Court battle over interstate travel targets Utah bus stops in Nevada, California

RENO, Nev., (AP) - A Utah bus company claims that the neighboring Nevada state has 'declared a war' against its interstate travel service, seizing one its passenger vans, leaving 20 passengers stranded without a ride based upon false allegations of operating unsafe vehicle.

Nevada transportation officials claim Salt Lake Express has engaged in a scheme to circumvent regulation of their bus lines within Nevada by making quick trips over the California border to Las Vegas at stops without customers. They are concerned that the Utah company has failed to meet state requirements for inspections and maintenance records, which could jeopardize passenger safety.

The U.S. District Court of Reno has heard a dispute over routes that stretch from the high desert in northern Nevada to a California RV Park in the mountains near Lake Tahoe, Death Valley and other locations. This is about 400 miles away (643 km).

Salt Lake Express' lawyers claim that they have been forced to seek protection from the federal government because "the Nevada Transportation Authority declared war on Salt Lake Express."

The Salt Lake Express stated in court documents that the seizure and impoundment of the van owned by Salt Lake Express on May 17, 'was embarrassing' and caused the company the unpardonable crime for a public transporter - it left passengers stranded without any alternative means to help them.

The situation was described as volatile and dangerous.

Attorney General Aaron Ford, along with his deputies, maintain that the Nevada Transportation Authority "has not treated Salt Lake Express in an unfair manner at all."

In recent court documents, the company claimed that the authority had declared war on Salt Lake Express, a claim which was full of hyperbole, flash and lacked any legal or factual foundation.

The main issue in the dispute is the disagreement about the point at which intrastate travel (trips within the state) ends and interstate travel (travel between states) begins. Interstate travel is regulated by the U.S. federal government. The states have the right to set their own rules within their borders.

Judge Robert Jones has denied Salt Lake Express’ emergency request to order Nevada to release its minibus that was impounded and to issue a temporary restraining order, which would have prohibited the state from harassing them in the future.

Next week, the deadlines for filing documents will remain unchanged. The case can proceed as usual and likely continue for several months.

Salt Lake Express, a division of Western Trails Charters & Tours owned by Western Trails Charters & Tours says that its fleet of over 100 buses and vans servicing eight western states is in compliance with federal regulation and not under the Nevada Transportation Authority.

The NTA's lawyers stated that "every regulation it seeks to impose upon Salt Lake Express is a duplicate of federal regulations and requirements", including background checks and drug tests.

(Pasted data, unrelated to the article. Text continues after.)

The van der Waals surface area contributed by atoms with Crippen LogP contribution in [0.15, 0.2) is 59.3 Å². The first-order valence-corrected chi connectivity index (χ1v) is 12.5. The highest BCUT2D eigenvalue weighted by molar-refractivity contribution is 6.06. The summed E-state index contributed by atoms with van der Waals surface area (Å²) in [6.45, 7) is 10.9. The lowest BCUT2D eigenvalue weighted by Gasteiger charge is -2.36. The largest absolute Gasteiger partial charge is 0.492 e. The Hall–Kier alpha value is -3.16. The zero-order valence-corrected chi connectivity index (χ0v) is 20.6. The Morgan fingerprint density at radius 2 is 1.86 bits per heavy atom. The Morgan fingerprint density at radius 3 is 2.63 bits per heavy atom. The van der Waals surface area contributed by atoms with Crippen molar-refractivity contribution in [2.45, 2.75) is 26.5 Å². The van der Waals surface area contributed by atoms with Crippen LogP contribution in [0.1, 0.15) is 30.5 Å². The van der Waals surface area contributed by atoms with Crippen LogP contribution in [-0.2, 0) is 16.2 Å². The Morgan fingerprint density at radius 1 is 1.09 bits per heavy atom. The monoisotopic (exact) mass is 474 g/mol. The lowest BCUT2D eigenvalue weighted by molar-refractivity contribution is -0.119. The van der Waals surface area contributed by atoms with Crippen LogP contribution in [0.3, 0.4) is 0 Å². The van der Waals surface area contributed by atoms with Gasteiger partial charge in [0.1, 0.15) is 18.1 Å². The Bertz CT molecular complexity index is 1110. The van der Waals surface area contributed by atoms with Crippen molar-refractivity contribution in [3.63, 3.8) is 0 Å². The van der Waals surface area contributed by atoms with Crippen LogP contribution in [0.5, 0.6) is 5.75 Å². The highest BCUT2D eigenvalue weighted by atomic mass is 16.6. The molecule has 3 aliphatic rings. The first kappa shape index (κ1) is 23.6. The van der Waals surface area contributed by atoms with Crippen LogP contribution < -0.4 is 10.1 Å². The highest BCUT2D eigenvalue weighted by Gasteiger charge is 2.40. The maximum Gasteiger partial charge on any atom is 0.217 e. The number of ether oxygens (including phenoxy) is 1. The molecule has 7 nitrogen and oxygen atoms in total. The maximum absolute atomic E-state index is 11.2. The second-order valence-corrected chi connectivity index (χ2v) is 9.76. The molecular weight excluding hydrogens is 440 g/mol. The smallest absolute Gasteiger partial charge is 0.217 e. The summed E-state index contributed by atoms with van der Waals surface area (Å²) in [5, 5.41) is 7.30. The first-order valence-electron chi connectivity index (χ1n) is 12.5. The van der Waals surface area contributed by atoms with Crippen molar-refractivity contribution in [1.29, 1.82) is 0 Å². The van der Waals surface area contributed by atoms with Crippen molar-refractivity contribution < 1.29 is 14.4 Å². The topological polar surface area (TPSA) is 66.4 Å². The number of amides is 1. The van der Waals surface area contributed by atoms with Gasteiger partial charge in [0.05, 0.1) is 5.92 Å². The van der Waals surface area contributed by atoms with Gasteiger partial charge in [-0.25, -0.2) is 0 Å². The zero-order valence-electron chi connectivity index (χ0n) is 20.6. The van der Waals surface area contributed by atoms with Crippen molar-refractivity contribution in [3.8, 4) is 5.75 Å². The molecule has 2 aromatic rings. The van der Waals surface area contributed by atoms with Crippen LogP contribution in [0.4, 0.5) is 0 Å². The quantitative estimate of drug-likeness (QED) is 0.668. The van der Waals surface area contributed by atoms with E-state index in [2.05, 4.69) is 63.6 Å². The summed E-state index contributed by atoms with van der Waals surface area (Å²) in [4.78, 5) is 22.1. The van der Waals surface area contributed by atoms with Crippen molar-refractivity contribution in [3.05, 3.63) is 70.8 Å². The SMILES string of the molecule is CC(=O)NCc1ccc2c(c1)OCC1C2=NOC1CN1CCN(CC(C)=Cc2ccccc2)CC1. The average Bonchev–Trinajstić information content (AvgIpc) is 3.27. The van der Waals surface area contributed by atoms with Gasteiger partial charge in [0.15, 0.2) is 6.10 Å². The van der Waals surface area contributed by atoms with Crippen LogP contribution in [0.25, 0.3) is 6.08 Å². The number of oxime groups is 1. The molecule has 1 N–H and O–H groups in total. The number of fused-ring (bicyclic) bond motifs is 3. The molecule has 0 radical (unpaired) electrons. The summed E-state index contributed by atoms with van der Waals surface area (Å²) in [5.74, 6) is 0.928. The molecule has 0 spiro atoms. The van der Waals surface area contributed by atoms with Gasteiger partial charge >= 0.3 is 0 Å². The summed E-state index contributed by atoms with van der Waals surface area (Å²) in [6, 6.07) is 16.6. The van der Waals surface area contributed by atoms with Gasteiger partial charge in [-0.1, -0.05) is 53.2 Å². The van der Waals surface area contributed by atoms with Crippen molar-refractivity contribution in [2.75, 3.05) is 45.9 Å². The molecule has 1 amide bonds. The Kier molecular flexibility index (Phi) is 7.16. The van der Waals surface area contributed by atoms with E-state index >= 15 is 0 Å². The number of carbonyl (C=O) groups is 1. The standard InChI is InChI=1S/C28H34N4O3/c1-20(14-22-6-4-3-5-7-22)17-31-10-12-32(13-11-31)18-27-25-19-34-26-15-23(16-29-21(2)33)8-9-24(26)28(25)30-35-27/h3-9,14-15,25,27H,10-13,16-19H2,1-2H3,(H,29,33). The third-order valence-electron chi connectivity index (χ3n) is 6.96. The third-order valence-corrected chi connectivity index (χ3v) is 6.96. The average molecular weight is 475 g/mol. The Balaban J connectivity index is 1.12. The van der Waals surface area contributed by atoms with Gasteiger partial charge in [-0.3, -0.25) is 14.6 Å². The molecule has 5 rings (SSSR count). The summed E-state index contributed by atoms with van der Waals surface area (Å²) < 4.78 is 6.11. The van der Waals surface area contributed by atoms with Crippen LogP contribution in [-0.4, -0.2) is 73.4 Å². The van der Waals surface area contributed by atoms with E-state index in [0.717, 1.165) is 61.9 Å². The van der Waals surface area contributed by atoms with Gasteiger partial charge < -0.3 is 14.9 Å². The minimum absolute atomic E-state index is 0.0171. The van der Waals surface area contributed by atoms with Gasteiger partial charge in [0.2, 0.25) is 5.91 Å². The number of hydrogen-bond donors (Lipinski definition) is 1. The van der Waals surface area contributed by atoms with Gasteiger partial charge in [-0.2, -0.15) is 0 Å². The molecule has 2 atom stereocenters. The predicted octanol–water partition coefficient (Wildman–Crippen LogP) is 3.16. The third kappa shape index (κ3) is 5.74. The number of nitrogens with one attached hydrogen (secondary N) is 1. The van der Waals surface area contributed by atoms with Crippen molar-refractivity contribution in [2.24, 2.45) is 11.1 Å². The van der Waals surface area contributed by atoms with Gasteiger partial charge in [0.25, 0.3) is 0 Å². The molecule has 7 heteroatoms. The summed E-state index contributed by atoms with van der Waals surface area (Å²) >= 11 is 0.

In a request for an urgent order, they stated that Salt Lake Express had spent years trying to appease and convince the NTA of the illegality and ineffectiveness of their redundant regulations. They claimed that they had not experienced similar problems in Washington, Arizona or Montana.

They said that the seizure of luggage at Reno-Tahoe International Airport stranded 20 passengers on a route starting in Reno, traveling briefly to Truckee (California), before returning to Nevada bound to Sparks, Fernley Fallon, Hawthorne Tonopah Beatty, California’s Death Valley Pahrump, and Las Vegas.

NTA fined $10,000 plus costs for illegal towing and storage. Salt Lake Express' reputation was damaged, but the damage to passengers who were stranded is'significant and probably not calculable', according to the company's attorneys.

What is the value of missing your child’s last high school baseball match? They asked.

Parties disagree on whether the company was adequately notified of the disciplinary hearings, and whether its attorneys were certified to appear in front of the commission.

NTA issued a citation to the company in 2021-22 for failing to inspect a vehicle and for failing, amongst other things, identify equipment used for interstate commerce, maintain maintenance records, etc.

It issued citations this year before impoundment for allowing drivers to drive with NTA permits without inspection, driving uninspected vehicles, and failing to submit requested drug test results.

Nevada's attorneys wrote in their opposition to the state's request for emergency relief on May 29, 'The first reason Plaintiff's license has been suspended is due to certain safety violations, and the fact that the vehicles have not met certain minimum standards.'

They said, "These passengers would not be better off driving in unsafe vehicles through the Nevada desert,"

Lawyers wrote that the state maintained its authority was clear, because "every segment of passenger transportation" took place in Nevada. The only interstate travel involved a morning jaunt to a California campsite without passengers.

They said, "This is classic deception." The plaintiff is not picking up passengers in Truckee or Death Valley. The vehicles may not be going to Truckee, or Death Valley.